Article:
Like wise in the soccer world, you are entitled to your own opinion, but not your own facts.

    Paul Gardner has the facts right, so it's not just a matter of opinion.

  2. Soccer Innovations, September 10, 2012 at 2:28 a.m.

    Paul, right on. The South Americans have a unique flair and skill that our US Boys and English have not been able to grab onto, yet. Even our US / S. American decent players have something in their blood that we white guys lack. But we white guys have a few assets ourselves. Mixing the 2 is ideal! But mixing our boys with more players lacking creative flair and attacking skill is not the recipe, is it...

  3. Ivan Mark Radhakrishnan, September 10, 2012 at 5:13 a.m.

    Buying 'slaves' and 'importing players' results in the same non-performing problem at some stage down the road.

    Ethnic? Maybe! Comfortable with ‘the only market you truly know? Possible! What is certain though is, the LONG-TERM DEVELOPMENT and Financing issues in Football that relies on foreigners will always be difficult.

    All Clubs have got to start Development Projects and Programmes whose FIRST CRITERIA is to Develop Players WHO SUPPORT THE CLUB!

    Football is littered with MERCENARIES who move-on to a higher salaries and 'better' jobs when the rats reach the last port and 'sense the last voyage of this clanger'!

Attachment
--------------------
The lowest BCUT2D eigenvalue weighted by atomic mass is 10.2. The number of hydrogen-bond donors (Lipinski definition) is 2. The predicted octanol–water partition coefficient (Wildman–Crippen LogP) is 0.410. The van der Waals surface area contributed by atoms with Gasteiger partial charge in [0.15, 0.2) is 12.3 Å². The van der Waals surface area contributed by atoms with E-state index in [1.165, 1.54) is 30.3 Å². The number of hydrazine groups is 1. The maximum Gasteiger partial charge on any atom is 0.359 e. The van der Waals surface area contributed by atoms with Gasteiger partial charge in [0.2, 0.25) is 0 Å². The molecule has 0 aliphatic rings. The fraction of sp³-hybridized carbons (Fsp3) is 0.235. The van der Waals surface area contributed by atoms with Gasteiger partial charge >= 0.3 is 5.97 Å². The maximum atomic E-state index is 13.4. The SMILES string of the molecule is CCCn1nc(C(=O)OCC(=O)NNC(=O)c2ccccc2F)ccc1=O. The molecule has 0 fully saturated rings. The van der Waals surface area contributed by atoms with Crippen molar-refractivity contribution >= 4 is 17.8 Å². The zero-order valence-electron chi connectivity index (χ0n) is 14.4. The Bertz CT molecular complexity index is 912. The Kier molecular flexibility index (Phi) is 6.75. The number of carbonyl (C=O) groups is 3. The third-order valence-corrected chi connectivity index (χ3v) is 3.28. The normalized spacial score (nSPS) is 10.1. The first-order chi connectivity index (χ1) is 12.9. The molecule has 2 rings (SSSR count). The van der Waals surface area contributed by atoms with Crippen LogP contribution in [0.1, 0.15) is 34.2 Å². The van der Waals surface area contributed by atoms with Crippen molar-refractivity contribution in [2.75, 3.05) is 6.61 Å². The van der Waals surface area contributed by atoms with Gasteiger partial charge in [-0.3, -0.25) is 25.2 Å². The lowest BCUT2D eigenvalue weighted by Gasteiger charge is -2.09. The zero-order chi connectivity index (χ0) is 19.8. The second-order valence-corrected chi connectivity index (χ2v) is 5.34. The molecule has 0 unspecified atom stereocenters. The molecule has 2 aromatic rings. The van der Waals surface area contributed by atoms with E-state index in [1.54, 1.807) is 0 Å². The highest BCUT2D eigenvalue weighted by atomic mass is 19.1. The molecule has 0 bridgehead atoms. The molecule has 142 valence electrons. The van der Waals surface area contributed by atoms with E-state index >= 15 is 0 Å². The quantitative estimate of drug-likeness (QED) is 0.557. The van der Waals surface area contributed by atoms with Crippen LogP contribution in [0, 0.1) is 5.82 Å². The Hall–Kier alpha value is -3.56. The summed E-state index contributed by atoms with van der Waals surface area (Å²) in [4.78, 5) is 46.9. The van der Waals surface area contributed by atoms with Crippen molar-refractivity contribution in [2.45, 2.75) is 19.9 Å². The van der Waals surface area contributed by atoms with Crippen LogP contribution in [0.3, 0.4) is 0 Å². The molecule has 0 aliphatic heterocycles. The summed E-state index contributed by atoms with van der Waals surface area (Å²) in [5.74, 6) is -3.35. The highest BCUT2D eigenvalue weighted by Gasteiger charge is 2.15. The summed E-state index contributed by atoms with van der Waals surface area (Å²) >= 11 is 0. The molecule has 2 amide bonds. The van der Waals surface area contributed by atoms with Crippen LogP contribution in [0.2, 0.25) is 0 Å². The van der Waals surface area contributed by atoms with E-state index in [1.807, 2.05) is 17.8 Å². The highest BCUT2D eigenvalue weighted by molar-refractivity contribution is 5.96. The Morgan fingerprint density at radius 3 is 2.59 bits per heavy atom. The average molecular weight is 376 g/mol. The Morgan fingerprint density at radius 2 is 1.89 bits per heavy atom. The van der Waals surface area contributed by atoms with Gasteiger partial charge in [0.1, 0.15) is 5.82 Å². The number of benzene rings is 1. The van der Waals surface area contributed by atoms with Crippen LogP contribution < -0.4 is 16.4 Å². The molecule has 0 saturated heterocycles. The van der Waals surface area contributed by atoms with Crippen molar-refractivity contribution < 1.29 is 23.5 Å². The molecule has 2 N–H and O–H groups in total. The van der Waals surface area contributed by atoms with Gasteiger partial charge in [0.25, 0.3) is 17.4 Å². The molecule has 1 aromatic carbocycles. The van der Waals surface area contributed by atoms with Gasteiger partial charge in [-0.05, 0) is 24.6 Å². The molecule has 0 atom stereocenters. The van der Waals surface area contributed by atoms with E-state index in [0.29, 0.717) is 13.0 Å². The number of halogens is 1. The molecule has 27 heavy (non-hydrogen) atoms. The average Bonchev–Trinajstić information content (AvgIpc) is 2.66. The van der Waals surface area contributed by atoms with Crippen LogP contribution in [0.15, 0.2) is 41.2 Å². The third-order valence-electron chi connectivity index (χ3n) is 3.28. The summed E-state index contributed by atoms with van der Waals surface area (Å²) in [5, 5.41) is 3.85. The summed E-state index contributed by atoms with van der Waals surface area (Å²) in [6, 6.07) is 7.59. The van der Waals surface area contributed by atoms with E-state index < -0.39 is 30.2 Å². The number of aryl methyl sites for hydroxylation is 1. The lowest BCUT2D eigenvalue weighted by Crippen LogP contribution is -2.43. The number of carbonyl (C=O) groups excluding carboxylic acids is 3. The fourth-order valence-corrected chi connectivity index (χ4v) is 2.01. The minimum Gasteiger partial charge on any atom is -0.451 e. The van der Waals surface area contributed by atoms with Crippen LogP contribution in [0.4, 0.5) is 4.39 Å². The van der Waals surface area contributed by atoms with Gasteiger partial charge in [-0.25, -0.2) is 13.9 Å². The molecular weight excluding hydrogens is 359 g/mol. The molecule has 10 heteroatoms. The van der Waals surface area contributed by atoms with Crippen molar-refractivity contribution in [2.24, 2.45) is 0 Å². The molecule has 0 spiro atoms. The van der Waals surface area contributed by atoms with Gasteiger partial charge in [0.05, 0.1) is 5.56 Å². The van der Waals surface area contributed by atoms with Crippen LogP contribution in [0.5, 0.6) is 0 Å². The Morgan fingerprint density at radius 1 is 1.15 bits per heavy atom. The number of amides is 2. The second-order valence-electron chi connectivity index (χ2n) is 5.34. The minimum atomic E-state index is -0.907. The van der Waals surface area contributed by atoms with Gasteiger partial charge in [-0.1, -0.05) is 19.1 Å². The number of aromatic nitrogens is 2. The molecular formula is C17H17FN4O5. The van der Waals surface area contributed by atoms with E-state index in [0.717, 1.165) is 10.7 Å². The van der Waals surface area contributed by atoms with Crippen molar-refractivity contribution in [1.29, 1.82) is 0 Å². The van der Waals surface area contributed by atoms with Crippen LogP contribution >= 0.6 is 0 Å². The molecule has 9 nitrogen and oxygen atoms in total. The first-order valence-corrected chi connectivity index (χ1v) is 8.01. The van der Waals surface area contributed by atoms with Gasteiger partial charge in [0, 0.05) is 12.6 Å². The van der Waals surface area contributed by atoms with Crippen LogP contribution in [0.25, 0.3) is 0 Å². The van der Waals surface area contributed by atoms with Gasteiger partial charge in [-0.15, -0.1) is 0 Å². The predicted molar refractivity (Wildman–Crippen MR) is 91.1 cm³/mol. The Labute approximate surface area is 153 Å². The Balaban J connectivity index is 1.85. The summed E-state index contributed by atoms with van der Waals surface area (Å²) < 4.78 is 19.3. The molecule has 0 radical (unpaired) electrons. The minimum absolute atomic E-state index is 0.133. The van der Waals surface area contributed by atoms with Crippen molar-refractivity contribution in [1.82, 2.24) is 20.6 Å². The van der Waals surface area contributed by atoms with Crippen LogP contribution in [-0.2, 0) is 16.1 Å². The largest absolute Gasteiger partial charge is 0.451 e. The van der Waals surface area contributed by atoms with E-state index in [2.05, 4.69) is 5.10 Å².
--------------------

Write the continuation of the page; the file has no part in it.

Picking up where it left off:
TO DEVELOP TALENT POOLS - and this applies to ALL SPORTS (and the Club Support mentioned above) is not essential)

    When Clubs have Talent Pools to draw from even the sky is no limit!

    * 1,000 Education Institutions - Primary School to University sign-up and ANNUALLY supply the Names, Ages, Positions (preferred), Strengths, Weaknesses etc of 8 of their MOST TALENTED YOUTH (in Football for this example); 4 Male and 4 Female, to a National, State, Provincial or Regional Database (depending on the size of a Country)

    * This creates a Talent Pool of 8,000 Talented Youth Annually to feed into your Local Leagues and for export

    * A NEW Industry of Coaches, Managers, Mentors, Administrators etc then plan the Development of these Youth

    I don't need to explain the benefits! Imports and the use of Sports 'slaves' is the result of an Industry that 'operates' without a constant supply of GOOD QUALITY MATERIAL FROM AND SUITED-TO AREA


  4. Ivan Mark Radhakrishnan, September 10, 2012 at 5:22 a.m.

    Extract - 'The South Americans love playing football, it's just in their blood'_____________

    Ivan Mark R / But the South Americans now play like Europeans! There are exceptions like Lionel Messi, but the majority have had THEIR TALENT re-engineered to suit the European game._____________

    And here, Coaches are 'to blame'! But if Talent Pools had Players constantly improving Football, South America would have 10 Countries with hundreds of Leagues fighting to keep South American Talent home for the benefit of its Club Supporters, Advertisers, Tax Payers (who make Football happen!), Sponsors._____________ The 'export' of Players often leads to AN INFERIOR PRODUCT at home and often NOT A SUPERIOR PRODUCT to the importer! - IMR20910121121

  5. David Sirias, September 10, 2012 at 10:59 a.m.

    Thè minute Hassli and Chumiento were let go was the end

    100% Route 1 football does not work even in MLS It's too easy to defend And it's boring to boot